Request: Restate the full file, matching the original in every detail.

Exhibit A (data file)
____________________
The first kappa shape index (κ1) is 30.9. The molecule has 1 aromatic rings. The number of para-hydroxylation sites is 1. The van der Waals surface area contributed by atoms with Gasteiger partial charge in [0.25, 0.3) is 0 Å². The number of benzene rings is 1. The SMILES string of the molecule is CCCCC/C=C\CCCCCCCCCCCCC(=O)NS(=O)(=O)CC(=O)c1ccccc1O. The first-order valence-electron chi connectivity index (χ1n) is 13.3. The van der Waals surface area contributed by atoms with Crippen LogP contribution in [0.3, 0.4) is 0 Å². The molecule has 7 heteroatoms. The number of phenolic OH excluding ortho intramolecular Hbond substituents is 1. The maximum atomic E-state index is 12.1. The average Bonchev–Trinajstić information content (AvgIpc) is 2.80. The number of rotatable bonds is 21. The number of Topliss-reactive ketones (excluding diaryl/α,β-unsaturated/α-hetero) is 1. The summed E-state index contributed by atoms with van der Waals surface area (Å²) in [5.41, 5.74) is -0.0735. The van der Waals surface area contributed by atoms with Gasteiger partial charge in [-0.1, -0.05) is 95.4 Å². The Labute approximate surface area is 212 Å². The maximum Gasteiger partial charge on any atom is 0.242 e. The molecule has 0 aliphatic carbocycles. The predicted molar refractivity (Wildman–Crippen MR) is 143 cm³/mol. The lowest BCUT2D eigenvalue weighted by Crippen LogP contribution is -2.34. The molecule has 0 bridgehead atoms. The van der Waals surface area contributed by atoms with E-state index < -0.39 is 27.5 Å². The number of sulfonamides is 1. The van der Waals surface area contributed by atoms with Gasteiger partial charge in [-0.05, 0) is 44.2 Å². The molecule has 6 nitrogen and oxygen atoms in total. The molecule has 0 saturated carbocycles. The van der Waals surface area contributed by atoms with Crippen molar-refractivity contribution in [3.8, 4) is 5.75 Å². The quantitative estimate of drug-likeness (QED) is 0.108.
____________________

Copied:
The first kappa shape index (κ1) is 30.9. The molecule has 1 aromatic rings. The number of para-hydroxylation sites is 1. The van der Waals surface area contributed by atoms with Gasteiger partial charge in [0.25, 0.3) is 0 Å². The number of benzene rings is 1. The SMILES string of the molecule is CCCCC/C=C\CCCCCCCCCCCCC(=O)NS(=O)(=O)CC(=O)c1ccccc1O. The first-order valence-electron chi connectivity index (χ1n) is 13.3. The van der Waals surface area contributed by atoms with Crippen LogP contribution in [0.3, 0.4) is 0 Å². The molecule has 7 heteroatoms. The number of phenolic OH excluding ortho intramolecular Hbond substituents is 1. The maximum atomic E-state index is 12.1. The average Bonchev–Trinajstić information content (AvgIpc) is 2.80. The number of rotatable bonds is 21. The number of Topliss-reactive ketones (excluding diaryl/α,β-unsaturated/α-hetero) is 1. The summed E-state index contributed by atoms with van der Waals surface area (Å²) in [5.41, 5.74) is -0.0735. The van der Waals surface area contributed by atoms with Gasteiger partial charge in [-0.1, -0.05) is 95.4 Å². The Labute approximate surface area is 212 Å². The maximum Gasteiger partial charge on any atom is 0.242 e. The molecule has 0 aliphatic carbocycles. The predicted molar refractivity (Wildman–Crippen MR) is 143 cm³/mol. The lowest BCUT2D eigenvalue weighted by Crippen LogP contribution is -2.34. The molecule has 0 bridgehead atoms. The van der Waals surface area contributed by atoms with E-state index < -0.39 is 27.5 Å². The number of sulfonamides is 1. The van der Waals surface area contributed by atoms with Gasteiger partial charge in [-0.05, 0) is 44.2 Å². The molecule has 6 nitrogen and oxygen atoms in total. The molecule has 0 saturated carbocycles. The van der Waals surface area contributed by atoms with Crippen molar-refractivity contribution in [3.8, 4) is 5.75 Å². The quantitative estimate of drug-likeness (QED) is 0.108.